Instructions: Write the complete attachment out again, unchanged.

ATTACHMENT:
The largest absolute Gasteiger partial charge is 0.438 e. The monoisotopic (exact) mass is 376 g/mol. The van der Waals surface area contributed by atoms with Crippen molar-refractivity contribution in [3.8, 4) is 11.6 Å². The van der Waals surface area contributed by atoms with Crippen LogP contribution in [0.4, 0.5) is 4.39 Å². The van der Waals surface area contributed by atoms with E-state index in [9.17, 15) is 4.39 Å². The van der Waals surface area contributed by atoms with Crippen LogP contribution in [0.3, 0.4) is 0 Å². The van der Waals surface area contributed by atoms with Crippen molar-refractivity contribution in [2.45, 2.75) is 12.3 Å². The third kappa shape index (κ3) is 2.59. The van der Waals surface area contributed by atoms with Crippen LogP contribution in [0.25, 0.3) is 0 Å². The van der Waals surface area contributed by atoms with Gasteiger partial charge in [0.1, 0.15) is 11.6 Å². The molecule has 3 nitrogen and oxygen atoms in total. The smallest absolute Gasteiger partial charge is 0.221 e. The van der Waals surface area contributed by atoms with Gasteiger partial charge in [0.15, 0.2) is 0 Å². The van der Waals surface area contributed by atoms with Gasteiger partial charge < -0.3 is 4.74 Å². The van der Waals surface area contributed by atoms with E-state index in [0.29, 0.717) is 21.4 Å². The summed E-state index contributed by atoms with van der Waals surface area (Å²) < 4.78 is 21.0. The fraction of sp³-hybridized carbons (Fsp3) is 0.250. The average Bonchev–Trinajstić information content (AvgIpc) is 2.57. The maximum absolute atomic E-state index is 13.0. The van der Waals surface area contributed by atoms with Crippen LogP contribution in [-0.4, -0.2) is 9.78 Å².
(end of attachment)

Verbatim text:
The largest absolute Gasteiger partial charge is 0.438 e. The monoisotopic (exact) mass is 376 g/mol. The van der Waals surface area contributed by atoms with Crippen molar-refractivity contribution in [3.8, 4) is 11.6 Å². The van der Waals surface area contributed by atoms with Crippen LogP contribution in [0.4, 0.5) is 4.39 Å². The van der Waals surface area contributed by atoms with E-state index in [9.17, 15) is 4.39 Å². The van der Waals surface area contributed by atoms with Crippen LogP contribution in [0.3, 0.4) is 0 Å². The van der Waals surface area contributed by atoms with Crippen molar-refractivity contribution in [2.45, 2.75) is 12.3 Å². The third kappa shape index (κ3) is 2.59. The van der Waals surface area contributed by atoms with Crippen LogP contribution in [0.25, 0.3) is 0 Å². The van der Waals surface area contributed by atoms with Gasteiger partial charge in [0.1, 0.15) is 11.6 Å². The molecule has 3 nitrogen and oxygen atoms in total. The smallest absolute Gasteiger partial charge is 0.221 e. The van der Waals surface area contributed by atoms with Gasteiger partial charge in [0.15, 0.2) is 0 Å². The van der Waals surface area contributed by atoms with Gasteiger partial charge < -0.3 is 4.74 Å². The van der Waals surface area contributed by atoms with E-state index in [0.29, 0.717) is 21.4 Å². The summed E-state index contributed by atoms with van der Waals surface area (Å²) < 4.78 is 21.0. The fraction of sp³-hybridized carbons (Fsp3) is 0.250. The average Bonchev–Trinajstić information content (AvgIpc) is 2.57. The maximum absolute atomic E-state index is 13.0. The van der Waals surface area contributed by atoms with Crippen LogP contribution in [-0.4, -0.2) is 9.78 Å².